Corporate Communication: Black Lives Matter Distinguishes Substantive Action From Empty Gestures
George Floyd’s death at the hands of police has sent a shock throughout the United States which has echoed to the rest of the world. Floyd was the catalyst for the protests we continue to see around the globe, but he has also given a platform for discussions on police brutality, criminal justice reform, and systemic racism. People have been organizing in cities worldwide, nearly every day, protesting and demanding an end to racial injustice for the past month.
Thus, we have also seen mighty social justice warriors come out of huge corporations. Corporate America has responded by attempting to realign company values with what consumers care about. The NFL suddenly came out in support of the Black Lives Matter Movement, and Nike struck a chord in the hearts of many with their “For Once, Don’t Do It” video.
But skeptics, which most Gen Z and Millennials tend to be, still find it hard to feel a personal connection with them. Sometimes corporate communication can feel inauthentic and leaves its audience feeling negatively towards them. While it’s important, in this climate, for certain brands and corporations to make a statement on racial injustice, it’s even more important for those words to be backed with real action. Without taking any initiative in the fight against racial injustice, your words are purposeless and will likely be penalized by the public.
This begs the question; how can your brand genuinely speak to and support the Black Lives Matter movement?
Avoid (Inauthentic) Brand Activism
The resurgence of a modern-day Civil Rights Movement has allowed companies to do and be better. It has given a rare opportunity to position themselves as better leaders and empaths —but it must be done carefully, as there are various audiences and considerations to take in. If your brand is exploiting the Black Lives Matter movement to sell or promote something by responding to the situation, the results could be disastrous.
In its core, brand activism is a positive concept. We continue to see increases in brands who take on philanthropic movements and take stands on political and social issues; something that was once taboo. Many brands do lobby, donate, and volunteer. But unfortunately, the majority of corporations make statements while their track records fall flat.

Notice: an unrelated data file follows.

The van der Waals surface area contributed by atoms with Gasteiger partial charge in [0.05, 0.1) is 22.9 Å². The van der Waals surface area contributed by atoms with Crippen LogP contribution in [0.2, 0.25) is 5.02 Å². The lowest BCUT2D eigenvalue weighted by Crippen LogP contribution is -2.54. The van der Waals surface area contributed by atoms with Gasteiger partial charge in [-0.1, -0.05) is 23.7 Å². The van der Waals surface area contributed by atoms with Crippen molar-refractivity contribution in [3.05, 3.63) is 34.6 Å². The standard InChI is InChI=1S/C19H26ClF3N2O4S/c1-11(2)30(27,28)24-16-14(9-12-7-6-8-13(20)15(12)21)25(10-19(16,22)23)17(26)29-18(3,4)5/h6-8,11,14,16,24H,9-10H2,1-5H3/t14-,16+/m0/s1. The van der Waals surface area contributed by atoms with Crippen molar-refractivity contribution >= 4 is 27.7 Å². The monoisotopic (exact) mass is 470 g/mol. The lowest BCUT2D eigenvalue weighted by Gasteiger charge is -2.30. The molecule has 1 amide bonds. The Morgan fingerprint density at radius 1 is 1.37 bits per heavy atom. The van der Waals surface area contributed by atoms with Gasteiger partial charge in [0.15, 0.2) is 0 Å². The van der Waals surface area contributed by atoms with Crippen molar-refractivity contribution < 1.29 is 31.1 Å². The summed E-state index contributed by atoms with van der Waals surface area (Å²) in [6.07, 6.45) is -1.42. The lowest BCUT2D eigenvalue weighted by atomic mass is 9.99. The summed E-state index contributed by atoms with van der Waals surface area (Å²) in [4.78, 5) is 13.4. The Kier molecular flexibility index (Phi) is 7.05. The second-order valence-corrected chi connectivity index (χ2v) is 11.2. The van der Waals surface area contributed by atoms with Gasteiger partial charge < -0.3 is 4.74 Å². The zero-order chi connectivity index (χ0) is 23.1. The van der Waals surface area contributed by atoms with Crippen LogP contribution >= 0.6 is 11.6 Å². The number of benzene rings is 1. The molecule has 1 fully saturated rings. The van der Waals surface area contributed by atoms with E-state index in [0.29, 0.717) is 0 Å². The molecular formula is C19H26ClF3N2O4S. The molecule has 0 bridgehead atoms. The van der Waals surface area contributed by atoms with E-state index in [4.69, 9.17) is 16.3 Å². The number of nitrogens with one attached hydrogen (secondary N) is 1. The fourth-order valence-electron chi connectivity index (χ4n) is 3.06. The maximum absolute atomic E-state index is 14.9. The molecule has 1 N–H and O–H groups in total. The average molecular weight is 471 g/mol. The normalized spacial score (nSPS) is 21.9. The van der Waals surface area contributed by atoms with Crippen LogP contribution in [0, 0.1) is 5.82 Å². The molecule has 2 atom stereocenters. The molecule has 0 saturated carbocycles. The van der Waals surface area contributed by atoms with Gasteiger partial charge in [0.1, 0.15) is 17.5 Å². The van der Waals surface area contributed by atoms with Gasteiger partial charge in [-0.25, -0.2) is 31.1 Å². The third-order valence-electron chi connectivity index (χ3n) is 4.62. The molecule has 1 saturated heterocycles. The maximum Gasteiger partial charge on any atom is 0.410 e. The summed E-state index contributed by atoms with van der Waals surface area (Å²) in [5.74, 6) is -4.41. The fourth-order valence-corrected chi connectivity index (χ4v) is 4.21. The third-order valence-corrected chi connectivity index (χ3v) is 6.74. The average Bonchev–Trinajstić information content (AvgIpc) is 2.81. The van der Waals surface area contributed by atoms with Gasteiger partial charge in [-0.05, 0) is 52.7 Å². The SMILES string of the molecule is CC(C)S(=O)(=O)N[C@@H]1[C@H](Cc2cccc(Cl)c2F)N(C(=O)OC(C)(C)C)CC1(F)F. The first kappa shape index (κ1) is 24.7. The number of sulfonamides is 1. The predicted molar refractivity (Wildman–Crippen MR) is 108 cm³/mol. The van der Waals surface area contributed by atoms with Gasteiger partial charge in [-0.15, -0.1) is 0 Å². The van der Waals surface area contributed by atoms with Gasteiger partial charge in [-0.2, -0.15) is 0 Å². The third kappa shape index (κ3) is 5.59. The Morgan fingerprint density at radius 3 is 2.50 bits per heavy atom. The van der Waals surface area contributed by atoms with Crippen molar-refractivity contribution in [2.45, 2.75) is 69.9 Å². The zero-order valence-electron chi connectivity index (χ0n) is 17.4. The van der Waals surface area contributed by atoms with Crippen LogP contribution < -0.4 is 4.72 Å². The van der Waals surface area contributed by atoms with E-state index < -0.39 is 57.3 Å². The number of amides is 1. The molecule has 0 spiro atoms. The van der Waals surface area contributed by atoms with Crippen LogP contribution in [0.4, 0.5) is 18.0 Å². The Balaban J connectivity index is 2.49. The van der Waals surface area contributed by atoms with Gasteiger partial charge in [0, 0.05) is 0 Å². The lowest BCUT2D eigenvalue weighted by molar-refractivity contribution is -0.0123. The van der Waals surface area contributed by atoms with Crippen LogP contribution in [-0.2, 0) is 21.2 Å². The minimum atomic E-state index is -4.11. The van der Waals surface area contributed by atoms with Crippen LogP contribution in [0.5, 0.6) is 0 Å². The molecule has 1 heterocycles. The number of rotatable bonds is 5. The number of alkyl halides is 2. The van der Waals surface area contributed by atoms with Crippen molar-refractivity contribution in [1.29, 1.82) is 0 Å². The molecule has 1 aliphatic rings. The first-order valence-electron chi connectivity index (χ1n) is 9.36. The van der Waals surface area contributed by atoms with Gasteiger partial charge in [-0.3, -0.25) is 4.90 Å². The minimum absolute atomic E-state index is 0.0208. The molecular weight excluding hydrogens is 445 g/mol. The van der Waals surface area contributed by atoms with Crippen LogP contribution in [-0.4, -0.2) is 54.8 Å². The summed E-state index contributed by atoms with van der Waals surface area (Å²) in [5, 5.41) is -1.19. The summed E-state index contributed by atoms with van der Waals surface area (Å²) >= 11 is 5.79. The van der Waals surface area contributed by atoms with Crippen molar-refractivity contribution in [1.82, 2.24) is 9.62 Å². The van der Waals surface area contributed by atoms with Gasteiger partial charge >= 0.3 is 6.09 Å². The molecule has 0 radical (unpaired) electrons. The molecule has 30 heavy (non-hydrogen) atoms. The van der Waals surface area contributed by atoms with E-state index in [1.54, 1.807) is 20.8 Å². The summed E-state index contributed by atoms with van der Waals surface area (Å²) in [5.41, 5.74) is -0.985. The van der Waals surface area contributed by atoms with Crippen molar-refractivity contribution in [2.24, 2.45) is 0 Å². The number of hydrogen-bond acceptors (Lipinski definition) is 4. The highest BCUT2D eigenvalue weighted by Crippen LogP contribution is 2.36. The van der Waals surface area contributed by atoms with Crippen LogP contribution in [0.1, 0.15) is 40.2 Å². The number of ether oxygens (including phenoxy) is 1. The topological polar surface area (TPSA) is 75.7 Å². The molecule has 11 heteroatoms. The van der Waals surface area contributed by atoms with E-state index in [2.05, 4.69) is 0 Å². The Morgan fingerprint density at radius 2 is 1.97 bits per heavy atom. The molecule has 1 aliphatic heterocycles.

Netflix tweeted a message in solidarity with the Black Lives Matter Movement and added a Black Lives Matter genre filled with a collection of 45 shows, movies and documentaries that highlight racial injustice. But the actions soon came under scrutiny, with critics saying that the sentiment, while nice, is not enough. Rather, donating to organizations, and hiring and promoting more black content creators is what the public demands. People want to see real action taking place, otherwise, your brand will be labeled as the tone-deaf opportunist trying to take advantage of a situation, which will not sit well with the public.
Put Meaning Into Your Message
In today’s world, being a performative ally is no longer acceptable. Taking real, constructive action against racism is authentic and will strengthen the relationship between consumer and brand. Ben and Jerry’s recently came out with a strong message against white supremacy where they also called upon President Trump to denounce white supremacy and Congress to pass legislation to tackle this issue. They are also partners with organizations like Color of Change and the North Carolina NAACP. If that wasn’t enough proof, when you look up their history, you will find that founders Jerry Greenfield and Ben Cohen have been arrested on multiple occasions while protesting racial injustice and other social issues.
Amazon already has a rocky reputation and is typically a good example for other brands of what companies should not do; so when the tech giant came out in support of the movement and police reform, people were quick to call out the discrepancies in their statements. They have a history of paying their warehouse workers, many of whom are black, extremely low wages.
Commit The Right Way
A question that many businesses may have is how to address racial inequality or any other social issues in the future. Before you start bombarding your Instagram feed with solidarity posts, start the work inside the workplace. 91 percent of millennials and 85 percent of the average U.S. public would switch brands to one that is associated with a cause. Those are enticing numbers for some, but before you start sharing your commitment to social justice, you have to, well… commit to social justice. While your intentions may be pure, it is not always perceived that way. It becomes a lot trickier for a brand to prove their loyalty to the cause if there is no record of that loyalty.
Instead, research and listen first. Take care of your employees. It is clear now more than ever that companies who become real thought leaders amid a social revolution will far outweigh the benefits of any sale or self-promotion by exploiting the Black Lives Matter movement.
Lexie Kilpatrick is an Assistant Account Coordinator at Flackable, a national, full-service public relations agency headquartered in Philadelphia. To learn more about Flackable, please visit www.flackable.com.